“you’re born broke and you die broke! why work?”
I walk into Black Hills Finances and I swear, all eyes gawk at me; the people staring down their pretentious noses at me. Maybe they know why I am there and they feel they are better than me? Maybe it is something else. I take a look down at myself and scoff. Both the patrons and tellers look me over, lips twisting in disapproval over my outfit. It’s early on a Saturday and I am still wearing my pjs. I could not care any less about proper attire when going out in public. And today, I really don’t care.
After walking the dogs this morning at 6a.m. I checked the mail to find a letter from my financial case manager, stating that they will repossess my car due to lack of payment. Seriously? I missed two payments because my job went caput, and I was set up for living assistance because of it. Exactly how do they expect me to pay for a car loan if I have no means of getting to and from interviews in the attempt to gain employment, so that I can pay my bills, like the car loan?
“Hi. I am here to speak with Mr. Kolross,” I tell the front desk receptionist. She doesn’t even look up as she points to the right. Four empty chairs await me apparently.
The chairs are cold hard and asthetically unflattering. These are the chairs for the poor folks I bet. This way they can show the world who is less than without being direct. It’s not too subtle seeing how every other chair in the place at least has coushions. I sit down and immediately feel the many eyes of the bank on me. I allow myself to sink into the chair hoping the piercing glares turn focus elsewhere.
After only thirteen minutes of waiting an unhappy voice calls my name, nothing more, just my name. No mister or sir. I am not even greeted by Mr. Kolross as I enter their office; he simply commands me to close the door. Oh man, they may call the tow company while I am sitting here explaining my poverty. I should run outside, fire up the engine, and be gone!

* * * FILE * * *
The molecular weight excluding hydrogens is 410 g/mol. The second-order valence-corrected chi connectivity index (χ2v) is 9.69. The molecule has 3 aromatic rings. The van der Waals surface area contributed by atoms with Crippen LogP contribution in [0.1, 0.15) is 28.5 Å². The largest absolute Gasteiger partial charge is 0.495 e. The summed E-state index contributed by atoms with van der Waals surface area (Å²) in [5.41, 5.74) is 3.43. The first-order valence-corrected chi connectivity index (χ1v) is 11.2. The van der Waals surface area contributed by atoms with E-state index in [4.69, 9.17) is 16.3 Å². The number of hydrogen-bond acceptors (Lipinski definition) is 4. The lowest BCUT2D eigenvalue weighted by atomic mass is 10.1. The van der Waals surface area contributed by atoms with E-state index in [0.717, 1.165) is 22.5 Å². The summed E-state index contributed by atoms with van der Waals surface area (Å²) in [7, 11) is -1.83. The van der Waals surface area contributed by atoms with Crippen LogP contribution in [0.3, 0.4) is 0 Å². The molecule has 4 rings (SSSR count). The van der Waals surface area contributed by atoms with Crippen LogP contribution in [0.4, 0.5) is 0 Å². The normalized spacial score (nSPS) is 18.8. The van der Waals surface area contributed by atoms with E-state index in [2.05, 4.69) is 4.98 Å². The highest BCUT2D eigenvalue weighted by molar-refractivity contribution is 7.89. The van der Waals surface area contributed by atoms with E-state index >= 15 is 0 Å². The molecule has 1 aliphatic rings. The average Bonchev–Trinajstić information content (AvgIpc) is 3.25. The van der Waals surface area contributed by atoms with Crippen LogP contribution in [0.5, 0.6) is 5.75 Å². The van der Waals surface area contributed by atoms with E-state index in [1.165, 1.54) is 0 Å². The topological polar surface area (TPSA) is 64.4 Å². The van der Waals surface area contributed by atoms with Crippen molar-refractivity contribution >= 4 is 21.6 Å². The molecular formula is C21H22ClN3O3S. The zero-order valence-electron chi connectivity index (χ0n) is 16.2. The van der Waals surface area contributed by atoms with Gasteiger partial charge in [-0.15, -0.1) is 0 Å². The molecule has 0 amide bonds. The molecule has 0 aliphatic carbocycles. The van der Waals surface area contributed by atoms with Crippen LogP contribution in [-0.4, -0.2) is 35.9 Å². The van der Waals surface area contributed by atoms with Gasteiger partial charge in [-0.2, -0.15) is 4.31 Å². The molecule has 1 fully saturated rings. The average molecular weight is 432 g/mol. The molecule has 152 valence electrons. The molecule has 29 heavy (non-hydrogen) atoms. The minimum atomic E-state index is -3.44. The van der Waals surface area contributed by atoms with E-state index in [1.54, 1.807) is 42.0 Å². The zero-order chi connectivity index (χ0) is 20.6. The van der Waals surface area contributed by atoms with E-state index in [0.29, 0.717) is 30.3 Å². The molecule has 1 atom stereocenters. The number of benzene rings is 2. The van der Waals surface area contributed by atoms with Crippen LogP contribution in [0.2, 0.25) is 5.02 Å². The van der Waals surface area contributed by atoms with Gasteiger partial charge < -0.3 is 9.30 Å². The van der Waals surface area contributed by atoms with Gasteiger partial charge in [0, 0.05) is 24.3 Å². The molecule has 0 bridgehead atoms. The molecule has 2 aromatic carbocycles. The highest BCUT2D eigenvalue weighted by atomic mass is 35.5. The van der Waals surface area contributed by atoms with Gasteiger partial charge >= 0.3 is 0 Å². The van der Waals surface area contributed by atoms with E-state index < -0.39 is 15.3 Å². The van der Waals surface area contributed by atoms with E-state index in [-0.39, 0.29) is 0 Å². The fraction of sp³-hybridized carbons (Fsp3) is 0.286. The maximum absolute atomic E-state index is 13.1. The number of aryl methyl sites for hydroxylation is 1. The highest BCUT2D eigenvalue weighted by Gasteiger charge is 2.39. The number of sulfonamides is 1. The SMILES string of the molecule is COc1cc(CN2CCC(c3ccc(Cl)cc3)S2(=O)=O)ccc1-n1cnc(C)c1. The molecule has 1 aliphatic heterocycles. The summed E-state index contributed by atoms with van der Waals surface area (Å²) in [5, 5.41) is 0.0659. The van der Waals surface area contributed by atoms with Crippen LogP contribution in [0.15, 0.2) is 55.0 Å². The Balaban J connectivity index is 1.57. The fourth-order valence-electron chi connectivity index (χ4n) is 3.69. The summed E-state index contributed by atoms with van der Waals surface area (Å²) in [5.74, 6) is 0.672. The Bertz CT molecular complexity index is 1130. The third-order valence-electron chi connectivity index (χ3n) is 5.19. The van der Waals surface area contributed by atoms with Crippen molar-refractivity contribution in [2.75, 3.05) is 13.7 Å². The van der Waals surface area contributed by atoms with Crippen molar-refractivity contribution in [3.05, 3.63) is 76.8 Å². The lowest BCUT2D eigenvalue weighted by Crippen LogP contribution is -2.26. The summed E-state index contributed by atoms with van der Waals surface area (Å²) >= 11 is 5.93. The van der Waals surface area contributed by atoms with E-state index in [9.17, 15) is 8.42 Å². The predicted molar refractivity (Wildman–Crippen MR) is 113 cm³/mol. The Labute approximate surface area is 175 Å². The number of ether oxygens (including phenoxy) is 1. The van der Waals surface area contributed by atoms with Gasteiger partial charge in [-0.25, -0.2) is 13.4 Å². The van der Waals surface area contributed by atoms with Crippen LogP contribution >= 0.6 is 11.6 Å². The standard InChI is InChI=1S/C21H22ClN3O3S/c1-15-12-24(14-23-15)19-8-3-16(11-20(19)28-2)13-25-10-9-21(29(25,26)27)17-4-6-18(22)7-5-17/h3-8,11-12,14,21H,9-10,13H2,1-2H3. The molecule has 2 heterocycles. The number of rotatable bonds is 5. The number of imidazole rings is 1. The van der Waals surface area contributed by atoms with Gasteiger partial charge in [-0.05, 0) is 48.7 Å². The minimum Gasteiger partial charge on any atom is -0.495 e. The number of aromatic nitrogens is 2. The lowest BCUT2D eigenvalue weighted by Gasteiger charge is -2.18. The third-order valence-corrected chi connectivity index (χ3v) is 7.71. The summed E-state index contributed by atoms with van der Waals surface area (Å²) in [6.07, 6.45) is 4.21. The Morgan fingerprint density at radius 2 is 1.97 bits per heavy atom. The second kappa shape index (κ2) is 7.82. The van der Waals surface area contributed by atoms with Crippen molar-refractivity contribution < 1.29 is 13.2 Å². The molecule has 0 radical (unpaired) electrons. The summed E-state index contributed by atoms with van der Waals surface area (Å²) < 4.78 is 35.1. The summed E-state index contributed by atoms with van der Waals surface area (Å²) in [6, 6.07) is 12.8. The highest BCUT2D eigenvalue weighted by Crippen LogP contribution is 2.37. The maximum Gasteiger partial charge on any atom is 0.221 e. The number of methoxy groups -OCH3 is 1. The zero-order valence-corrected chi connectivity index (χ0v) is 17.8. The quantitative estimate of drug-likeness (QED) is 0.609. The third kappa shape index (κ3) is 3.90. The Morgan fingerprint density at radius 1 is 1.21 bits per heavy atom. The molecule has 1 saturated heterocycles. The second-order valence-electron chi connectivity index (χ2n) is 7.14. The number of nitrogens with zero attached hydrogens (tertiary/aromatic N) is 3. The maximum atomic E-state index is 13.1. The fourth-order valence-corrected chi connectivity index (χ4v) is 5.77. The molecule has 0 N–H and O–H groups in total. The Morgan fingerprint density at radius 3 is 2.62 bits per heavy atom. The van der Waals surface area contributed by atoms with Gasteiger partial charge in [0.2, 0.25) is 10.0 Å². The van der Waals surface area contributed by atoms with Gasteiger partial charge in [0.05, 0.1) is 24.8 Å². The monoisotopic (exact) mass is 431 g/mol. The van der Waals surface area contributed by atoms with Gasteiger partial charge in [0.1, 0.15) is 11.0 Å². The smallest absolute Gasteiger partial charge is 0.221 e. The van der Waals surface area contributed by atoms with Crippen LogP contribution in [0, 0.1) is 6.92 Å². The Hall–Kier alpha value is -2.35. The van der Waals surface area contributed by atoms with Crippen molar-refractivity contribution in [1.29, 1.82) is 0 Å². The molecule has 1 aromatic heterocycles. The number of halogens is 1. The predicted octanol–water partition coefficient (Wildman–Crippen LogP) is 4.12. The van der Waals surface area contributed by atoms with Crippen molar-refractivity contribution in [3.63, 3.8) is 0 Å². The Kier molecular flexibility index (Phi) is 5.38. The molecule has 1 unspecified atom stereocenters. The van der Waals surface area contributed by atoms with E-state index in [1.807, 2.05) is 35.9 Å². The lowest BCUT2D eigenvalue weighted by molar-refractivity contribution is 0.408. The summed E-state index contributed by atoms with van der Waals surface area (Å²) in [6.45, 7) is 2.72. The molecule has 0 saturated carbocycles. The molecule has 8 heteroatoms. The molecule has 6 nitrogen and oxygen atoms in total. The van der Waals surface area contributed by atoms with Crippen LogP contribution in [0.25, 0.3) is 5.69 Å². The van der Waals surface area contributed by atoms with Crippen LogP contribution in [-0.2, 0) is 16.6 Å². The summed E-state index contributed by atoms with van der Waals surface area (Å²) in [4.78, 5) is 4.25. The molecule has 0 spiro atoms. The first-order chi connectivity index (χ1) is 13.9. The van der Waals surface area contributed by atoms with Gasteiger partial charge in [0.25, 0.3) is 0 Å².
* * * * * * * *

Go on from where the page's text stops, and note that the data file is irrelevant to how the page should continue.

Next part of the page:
Wow, the day keeps getting better. I must be royalty or something. Winning the lottery has changed everything for me!
I walk into Black Hills Finances and immediately I am greeted by the receptionist who offered water, tea, or coffee. To make a jest I chuckle and say a fountain soda from the gas station down the road would be perfect. “I’ll get right on that,” she says. “I’ll be right back.”
I stop her and tell her I was kidding. Before she replies I am greeted by the branch manager, who calls me mister and sir. How do you do both without sounding foolish? Wearing an old suit the color of ecru I have no right to speak on foolish.
The bank manager escorts me to their office, almost forcefully with their hand at the center of my back. “Saw you last night on the news,” he says to me, “and I must say I was jealous.” He laughs, a little nervously. I sense trueness in his statement. “We are so happy that you wish to bank with us sir.”
I realize that he has referred to me as sir at least four times since I walked through the door, and only once by name. I doubt he even remembers what it is. I wonder if I should tell him that I am closing my account?